4. SP Chris Archer
These types of pitchers tend to aggravate me (maybe I'm just a fantasy snob). In his 35 starts at AAA over 2012 and 2013, Archer had a 3.74 ERA and 1.31 WHIP. With this resume, it would be tough to expect him to pitch better in the majors than AAA. Somehow Tampa's coaching staff worked their magic on him and Chris had his best command (2.7) of any season at any level in professional ball (5.0 in his minor league career). His K rate (7.1) was a step back from his minor league resume (9.0). Archer has an elite fastball (95.0). He threw his slider 33% of the time followed by a show me changeup. Chris dominated RH batters (.176 and .218 SLG %), but he needs to find a pitch to have more success against lefties (13 HR's in 280 at bats - .476 SLG %). Archer will be on a lot of fantasy players radar after his step forward in 2013, but I fear that his poor command may rear its ugly head in 2014. Downside risk.
5. SP Jake Odorizzi
Odorizzi allowed 3 runs or less in 3 of his 4 starts in the majors last year. His command (2.4) was slightly better than his minor league resume (2.7), but his K rate (6.7) was a big step back from his minor league career (9.1). Odorizzi had 40 starts at AAA over the past 2 seasons (20-9 with a 3.15 ERA). His fastball was 90.8 in the majors last year. He throws a slider and changeup about the same % of time, plus a curveball. Odorizzi is ready to pitch in the big leagues, but he may need some time to develop. His minor league resume is stronger than Archer's and he has better command.?The Hellickson injury should open up a window for Odorizzi to be Tampa's 5th starter to start the year.
6. SP Jeremy Hellickson
Last year was the first year I took Mr. Hellickson for a ride. Unfortunately, he had more suck in him than my Electrolux vacuum. Jeremy had 9 starts where he allowed more than 5 runs (29% disaster rate). He allowed a HR in 10 of his first 11 starts (12 total HR's). After his first 14 starts, he had a 5.67 ERA. Despite his regression, his command (2.6) and K rate (7.0) improved for the 2nd straight year. Hellickson allowed 15 of his 24 HR's to LH batters. Overall, his first half of the season (4.67 ERA with 2.0 BB rate and 7.4 K rate) ended up being much stronger than his 2nd half (6.23 ERA with 3.8 BB rate and 6.1 K rate). Last year, he stopped throwing a cutter (7% in 2012). His AFB (90.5) was almost a full MPH lower than last season. His changeup is his best pitch and he also throws a curveball. His LOB % (66.2) was below the league average by about 10%. During his first 3 seasons, his LOB % was over 80% in each season (league average is 72%). In his first 2 seasons, he was tough to hit with poor command. Jeremy found his command last year, but he was easier to hit. Hellickson has a respectable major league resume and his underlying skills did improve. Maybe he just lost some of his confidence. I expect him to rebound this year and his K rate may take a step forward.?Update: Hellickson needed to have surgery on his right elbow in early February to have bone chips removed. His recovery time will cost him about 6 to 8 weeks of the regular season. This explains why his stuff had less value in 2013.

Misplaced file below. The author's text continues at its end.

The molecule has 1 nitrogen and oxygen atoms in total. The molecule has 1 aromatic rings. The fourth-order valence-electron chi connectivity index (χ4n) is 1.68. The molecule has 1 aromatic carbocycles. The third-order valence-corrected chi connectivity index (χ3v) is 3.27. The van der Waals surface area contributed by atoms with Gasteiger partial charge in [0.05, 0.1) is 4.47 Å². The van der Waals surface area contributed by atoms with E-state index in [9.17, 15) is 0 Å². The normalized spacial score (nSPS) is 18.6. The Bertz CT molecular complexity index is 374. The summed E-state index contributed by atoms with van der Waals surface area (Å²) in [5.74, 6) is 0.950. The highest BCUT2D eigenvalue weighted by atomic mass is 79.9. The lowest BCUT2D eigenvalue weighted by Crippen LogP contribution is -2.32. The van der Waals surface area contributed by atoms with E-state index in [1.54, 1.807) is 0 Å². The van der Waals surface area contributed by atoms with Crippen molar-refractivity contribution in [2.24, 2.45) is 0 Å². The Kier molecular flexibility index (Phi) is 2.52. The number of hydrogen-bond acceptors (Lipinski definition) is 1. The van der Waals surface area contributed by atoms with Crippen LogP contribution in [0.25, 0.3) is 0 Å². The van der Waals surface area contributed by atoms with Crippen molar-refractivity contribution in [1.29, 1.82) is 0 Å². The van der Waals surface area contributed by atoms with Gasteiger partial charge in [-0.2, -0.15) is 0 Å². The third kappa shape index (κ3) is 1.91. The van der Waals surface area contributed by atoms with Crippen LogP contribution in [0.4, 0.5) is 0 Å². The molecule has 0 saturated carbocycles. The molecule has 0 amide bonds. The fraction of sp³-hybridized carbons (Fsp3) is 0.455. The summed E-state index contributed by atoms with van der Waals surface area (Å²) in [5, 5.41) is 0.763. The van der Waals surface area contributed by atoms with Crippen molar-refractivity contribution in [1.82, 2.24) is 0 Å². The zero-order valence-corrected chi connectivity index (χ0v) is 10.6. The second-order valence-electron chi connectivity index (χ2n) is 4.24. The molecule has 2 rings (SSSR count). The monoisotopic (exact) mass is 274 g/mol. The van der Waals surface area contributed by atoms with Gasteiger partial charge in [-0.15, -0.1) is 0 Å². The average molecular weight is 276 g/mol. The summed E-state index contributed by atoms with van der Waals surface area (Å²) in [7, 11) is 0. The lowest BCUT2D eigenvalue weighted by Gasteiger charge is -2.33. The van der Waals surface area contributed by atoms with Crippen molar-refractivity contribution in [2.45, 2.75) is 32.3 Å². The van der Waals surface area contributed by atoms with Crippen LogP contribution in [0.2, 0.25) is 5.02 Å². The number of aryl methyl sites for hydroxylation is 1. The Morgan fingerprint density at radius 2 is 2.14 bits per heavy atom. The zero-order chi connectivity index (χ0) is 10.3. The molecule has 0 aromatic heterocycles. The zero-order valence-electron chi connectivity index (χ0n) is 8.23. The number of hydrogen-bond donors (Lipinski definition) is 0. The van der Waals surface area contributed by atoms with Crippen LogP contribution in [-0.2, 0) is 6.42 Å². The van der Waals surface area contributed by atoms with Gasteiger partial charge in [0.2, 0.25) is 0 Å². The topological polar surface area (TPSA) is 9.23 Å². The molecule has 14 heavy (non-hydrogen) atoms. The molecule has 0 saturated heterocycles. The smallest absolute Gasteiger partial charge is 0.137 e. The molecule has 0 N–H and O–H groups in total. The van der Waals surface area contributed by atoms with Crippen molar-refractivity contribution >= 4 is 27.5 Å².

7. SP Erik Bedard
Tampa added Bedard for starting pitching depth after the Hellickson injury. Over the last 2 seasons, Erik has had a 4.78 ERA over 50 starts. His K rate (8.2) was his lowest since 2006, while his walk rate (4.5) was his worst since 2004. Bedard had success against RH batters (.244), but he allowed 58 walks in 438 at bats. Furthermore, he had no value against lefties (.309) and his AFB (89.3) was a career low. His #2 pitch is a curveball, followed closely by a cutter that has gained value over the last 2 years and a decent changeup. He has low upside, but he does have K ability if the Rays can somehow figure out the keys to making him throw more strikes.
8. SP Nate Karns
Tampa added Karns in a minor deal with Washington in February for more starting pitching depth. Last year, he was drilled in his 3 starts in the majors (7.50 ERA) with 5 HR's allowed in 12 innings. He is 24-12 during his minor league career with a 2.66 ERA and 362 K's in 304 innings. Nate is an older arm that has pitched against younger players during his minor league career. He has a solid fastball (93.4), and his #2 pitch is a curveball followed by a changeup. Low upside pitcher with good minor league stats, but he has never pitched at AAA.